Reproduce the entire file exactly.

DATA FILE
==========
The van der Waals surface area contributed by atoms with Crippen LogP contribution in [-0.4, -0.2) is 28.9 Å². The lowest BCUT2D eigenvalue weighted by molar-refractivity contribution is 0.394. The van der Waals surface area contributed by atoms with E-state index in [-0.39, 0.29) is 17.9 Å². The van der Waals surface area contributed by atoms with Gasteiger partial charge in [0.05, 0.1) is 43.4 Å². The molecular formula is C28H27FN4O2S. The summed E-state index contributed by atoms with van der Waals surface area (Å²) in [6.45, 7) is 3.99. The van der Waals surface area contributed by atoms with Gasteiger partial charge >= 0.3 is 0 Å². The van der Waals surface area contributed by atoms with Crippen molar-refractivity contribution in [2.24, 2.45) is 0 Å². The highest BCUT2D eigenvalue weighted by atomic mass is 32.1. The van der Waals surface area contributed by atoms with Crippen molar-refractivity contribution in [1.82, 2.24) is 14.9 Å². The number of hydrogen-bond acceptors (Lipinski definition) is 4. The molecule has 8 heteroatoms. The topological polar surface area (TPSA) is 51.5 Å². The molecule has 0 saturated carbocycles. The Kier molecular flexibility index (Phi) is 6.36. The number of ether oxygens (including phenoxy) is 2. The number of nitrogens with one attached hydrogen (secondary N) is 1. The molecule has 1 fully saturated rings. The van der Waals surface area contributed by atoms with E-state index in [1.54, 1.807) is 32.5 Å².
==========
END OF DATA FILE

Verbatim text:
The van der Waals surface area contributed by atoms with Crippen LogP contribution in [-0.4, -0.2) is 28.9 Å². The lowest BCUT2D eigenvalue weighted by molar-refractivity contribution is 0.394. The van der Waals surface area contributed by atoms with E-state index in [-0.39, 0.29) is 17.9 Å². The van der Waals surface area contributed by atoms with Gasteiger partial charge in [0.05, 0.1) is 43.4 Å². The molecular formula is C28H27FN4O2S. The summed E-state index contributed by atoms with van der Waals surface area (Å²) in [6.45, 7) is 3.99. The van der Waals surface area contributed by atoms with Gasteiger partial charge >= 0.3 is 0 Å². The van der Waals surface area contributed by atoms with Crippen molar-refractivity contribution in [2.24, 2.45) is 0 Å². The highest BCUT2D eigenvalue weighted by atomic mass is 32.1. The van der Waals surface area contributed by atoms with Crippen molar-refractivity contribution in [1.82, 2.24) is 14.9 Å². The number of hydrogen-bond acceptors (Lipinski definition) is 4. The molecule has 8 heteroatoms. The topological polar surface area (TPSA) is 51.5 Å². The molecule has 0 saturated carbocycles. The Kier molecular flexibility index (Phi) is 6.36. The number of ether oxygens (including phenoxy) is 2. The number of nitrogens with one attached hydrogen (secondary N) is 1. The molecule has 1 fully saturated rings. The van der Waals surface area contributed by atoms with E-state index in [1.54, 1.807) is 32.5 Å².